U.S. President Joe Biden delivers remarks before a ceasefire agreed by Israel and Hamas was to go into effect, during a brief appearance in the Cross Hall at the White House in Washington, May 20, 2021.
Jonathan Ernst | Reuters
WASHINGTON — President Joe Biden will outline several actions that his administration is taking to curb the recent rise in violent crime and gun violence, ahead of a summer that experts worry could be especially deadly.
Biden will deliver remarks Wednesday after he hosts a meeting at the White House with state and local officials, members of law enforcement and experts.
Homicides spiked by 30% in 2020 over the previous year, according to FBI data provided by the White House, and the trend shows no signs of abating. In the first quarter of this year, the nationwide homicide rate was 24% higher than it was in the same period of 2020 and 49% higher than the same period in 2019.
Across the country, mayors and police chiefs have struggled to explain what’s behind the rise, but experts point to a perfect storm of factors that collided during the pandemic this past year.
Among them, a surge in private gun sales, widespread unemployment and months of stay-at-home orders and school closings that left people trapped inside with little to do.
Months of protests last summer and fall against police killings of Black people may have also diverted police resources away from traditional policing, while at the same time eroding public confidence in law enforcement.
Many of the factors believed to have contributed to the rise in violent crime are difficult to quantify. And given that policing in America tends to be highly localized, Biden’s options at the federal level are limited.
The actions Biden will announce are focused on tougher enforcement of federal gun control laws and on encouraging cities and states to make better use of federal coronavirus relief funding to combat gun violence, including by hiring police officers.
Starting Wednesday, the Justice Department will institute a zero-tolerance policy for federally licensed gun dealers who “willfully violate the law,” a senior White House official told reporters Tuesday.
Instead of issuing warnings to gun dealers who ignore background check and sales laws, the Bureau of Alcohol, Tobacco, Firearms and Explosives will now seek to revoke dealer licenses on first offenses.
The move is intended to give new teeth to the enforcement arm of ATF, which has languished under a previous policy that prioritized compliance over punishment.
Another step Biden will point to on Wednesday is the creation of five new federal strike forces led by ATF to monitor and intercept firearm smuggling along several “significant gun trafficking corridors” between major cities.
The latest steps are in addition to a package of executive actions to confront gun violence that Biden announced in April. They included directing the Department of Justice to craft a rule addressing the spread of untraceable “ghost guns,” and to publish an example of “red flag” legislation for states to follow.
Other elements of Biden’s plan are beyond his control, because they require Congress, not the executive branch, to enact them.
Chief among them is the pending Senate confirmation of David Chipman, Biden’s nominee to lead ATF. Chipman is a former ATF agent and an expert on gun trafficking.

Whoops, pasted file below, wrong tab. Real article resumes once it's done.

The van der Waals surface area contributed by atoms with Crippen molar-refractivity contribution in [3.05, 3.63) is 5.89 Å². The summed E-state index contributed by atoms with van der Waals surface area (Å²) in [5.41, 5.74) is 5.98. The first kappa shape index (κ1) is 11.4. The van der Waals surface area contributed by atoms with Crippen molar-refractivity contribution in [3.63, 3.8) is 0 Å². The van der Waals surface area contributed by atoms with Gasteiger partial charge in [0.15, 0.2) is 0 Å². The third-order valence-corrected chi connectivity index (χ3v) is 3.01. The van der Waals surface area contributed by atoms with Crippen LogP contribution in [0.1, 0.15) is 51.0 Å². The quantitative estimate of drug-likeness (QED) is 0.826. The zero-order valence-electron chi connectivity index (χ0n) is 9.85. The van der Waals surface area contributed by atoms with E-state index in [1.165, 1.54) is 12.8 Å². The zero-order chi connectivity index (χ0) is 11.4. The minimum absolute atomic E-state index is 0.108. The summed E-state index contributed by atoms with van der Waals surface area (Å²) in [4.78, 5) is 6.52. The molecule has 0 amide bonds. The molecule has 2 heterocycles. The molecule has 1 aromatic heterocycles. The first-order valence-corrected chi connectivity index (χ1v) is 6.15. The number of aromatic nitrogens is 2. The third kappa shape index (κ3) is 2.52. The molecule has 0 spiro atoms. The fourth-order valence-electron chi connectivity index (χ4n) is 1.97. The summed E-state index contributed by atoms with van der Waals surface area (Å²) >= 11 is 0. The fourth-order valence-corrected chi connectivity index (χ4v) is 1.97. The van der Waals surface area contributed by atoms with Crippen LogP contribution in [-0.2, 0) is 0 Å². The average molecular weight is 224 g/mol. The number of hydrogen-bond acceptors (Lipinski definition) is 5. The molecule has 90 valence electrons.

In addition to strengthening federal gun law enforcement, Biden will also draw attention on Wednesday to the administration’s position that the surge in gun violence is a pandemic-related crisis, according to a White House fact sheet.
As a pandemic-related crisis, cities and states working to combat the surge in gun violence will be encouraged to use the $350 billion in local pandemic relief funds approved by Congress this spring to fund violence reduction programs.
The American Rescue Plan funds can be used to hire more police officers, pay officers overtime, buy equipment and fund additional “enforcement efforts” to combat the spike in gun violence, according to the White House.
There are a few conditions, however. The first is that the funds must be used to advance “community policing strategies,” as defined by the Justice Department. The funds also cannot be used to build up public safety programs and/or police forces above their pre-pandemic levels.
While the funds are narrowly tailored to community policing, the idea that federal relief money is being used to hire more police officers could be a touchy subject among Democrats.
Ever since the murder of George Floyd in 2020 and the ensuing racial justice protests, some members of the Democratic party’s left flank have backed a movement to reduce the size and scope of police forces, and to replace law enforcement officers with social services counselors and crisis counselors.
Dubbed the “defund the police” movement by protesters who chanted the phrase, the push to fundamentally alter policing in America has divided some parts of the Democratic party.
Biden opposed the “defund the police” movement during his 2020 presidential campaign and Democratic legislators who are on the ballot in 2022 have largely avoided using the term.
Instead, Biden is proposing greater public investments in social services, mental health counseling and community violence intervention, in addition to law enforcement.
On Wednesday, Biden will highlight some of these investments alongside the tougher enforcement pieces of his crime prevention plan.
For example, the Department of Labor recently announced an award of $85.5 million to help formerly incarcerated adults and young people find jobs, housing and support as they reenter society.
Biden will also encourage cities and states to access ARP funds for summer job programs that serve young people and for educational enrichment programs.